The Secret to Boosting Sex Life is the Equal Split of Housework

Nov 04, 2015 10:30 PM EST | By A. M.

Gone are the commonplace ideas of boosting intimacy.  A study by family ecology professor Dr Matt Johnson of the Department of Human Ecology at the University of Alberta found, instead, that the frequency and satisfaction level of a couple's sex life is directly down to the equal sharing of housework between men and women. These findings were published in the paper 'Skip the Dishes? Not so Fast! Sex and Housework Revisited'.

The study based its data on the observation of 1,338 German couples across a period of five years. Among its main findings is the indication that the amount of housework that the male partner takes on is not at all related to the couple's sexual enjoyment.

This finding, in fact, contradicts the frequently referenced 2012 study Egalitarianism, Housework, and Sexual Frequency in Marriage by the American Sociological Review. This previous study points to the detriment of sex when a man assumes any of the traditional female housework such as cooking, doing the laundry and cleaning the dishes. 

Dr. Johnson explains that this is not the case at all. "The study didn't ring true." 

"It didn't fit with my intuition and background experiences as a couple's therapist.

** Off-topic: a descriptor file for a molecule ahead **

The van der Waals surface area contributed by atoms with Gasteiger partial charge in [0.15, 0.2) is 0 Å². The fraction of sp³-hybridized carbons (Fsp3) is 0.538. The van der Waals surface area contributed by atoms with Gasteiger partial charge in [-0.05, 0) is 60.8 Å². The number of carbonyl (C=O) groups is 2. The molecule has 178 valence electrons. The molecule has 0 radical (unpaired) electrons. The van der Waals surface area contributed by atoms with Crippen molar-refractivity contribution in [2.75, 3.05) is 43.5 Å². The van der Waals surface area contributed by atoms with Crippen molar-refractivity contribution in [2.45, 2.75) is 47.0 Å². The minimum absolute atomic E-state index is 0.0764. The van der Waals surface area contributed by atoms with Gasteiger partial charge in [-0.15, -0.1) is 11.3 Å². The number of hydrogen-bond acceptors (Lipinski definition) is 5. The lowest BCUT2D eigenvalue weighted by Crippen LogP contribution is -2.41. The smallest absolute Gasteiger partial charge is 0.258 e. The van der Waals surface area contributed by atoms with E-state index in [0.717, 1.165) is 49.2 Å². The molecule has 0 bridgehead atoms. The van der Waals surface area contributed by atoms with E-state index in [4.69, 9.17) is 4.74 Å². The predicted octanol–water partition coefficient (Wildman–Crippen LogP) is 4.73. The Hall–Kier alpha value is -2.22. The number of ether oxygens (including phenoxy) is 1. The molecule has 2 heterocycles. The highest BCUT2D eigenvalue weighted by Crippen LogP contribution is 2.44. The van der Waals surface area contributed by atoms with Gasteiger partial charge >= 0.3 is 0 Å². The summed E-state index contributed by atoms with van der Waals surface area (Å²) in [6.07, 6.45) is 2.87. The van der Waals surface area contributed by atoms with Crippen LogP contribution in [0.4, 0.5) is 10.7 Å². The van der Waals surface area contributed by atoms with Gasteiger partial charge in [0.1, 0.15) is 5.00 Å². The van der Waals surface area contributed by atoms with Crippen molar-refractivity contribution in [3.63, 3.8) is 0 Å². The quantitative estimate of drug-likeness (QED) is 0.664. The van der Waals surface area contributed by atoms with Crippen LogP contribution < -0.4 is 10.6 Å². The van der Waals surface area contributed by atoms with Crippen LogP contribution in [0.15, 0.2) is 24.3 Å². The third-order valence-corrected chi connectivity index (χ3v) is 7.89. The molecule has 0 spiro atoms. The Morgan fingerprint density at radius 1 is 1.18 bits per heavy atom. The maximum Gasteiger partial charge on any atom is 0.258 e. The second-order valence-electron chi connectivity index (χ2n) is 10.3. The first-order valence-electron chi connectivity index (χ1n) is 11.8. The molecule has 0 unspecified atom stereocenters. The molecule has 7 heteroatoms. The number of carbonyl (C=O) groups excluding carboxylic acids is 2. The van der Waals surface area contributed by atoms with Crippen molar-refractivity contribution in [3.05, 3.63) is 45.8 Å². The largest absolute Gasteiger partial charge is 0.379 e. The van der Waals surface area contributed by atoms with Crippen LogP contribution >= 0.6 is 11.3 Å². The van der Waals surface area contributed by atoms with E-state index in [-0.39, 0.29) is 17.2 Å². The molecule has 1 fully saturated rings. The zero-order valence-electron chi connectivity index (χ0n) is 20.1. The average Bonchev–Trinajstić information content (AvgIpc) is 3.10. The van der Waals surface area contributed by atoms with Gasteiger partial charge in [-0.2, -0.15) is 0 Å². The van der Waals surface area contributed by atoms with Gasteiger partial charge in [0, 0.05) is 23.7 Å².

He also addresses the issue of cultural difference between the US and Germany that may arise as a point of comparison between the two studies.

"There are cultural differences but if the logic held from the prior studies, we would have expected to have a more pronounced negative impact of housework on sexuality in Germany because it's a bit more traditional. But that wasn't the case at all."

Rather than taking away from it, the ability to equally split housework between the man and the woman evidently enhanced their ability to frequently and satisfactorily engage in sexual intimacy.

"In any relationship, the amount of housework is going to mean something different based on the couple's context."

"Based on their own expectations for what each partner should be doing, and their comparison levels of what happens with other couples they know." 

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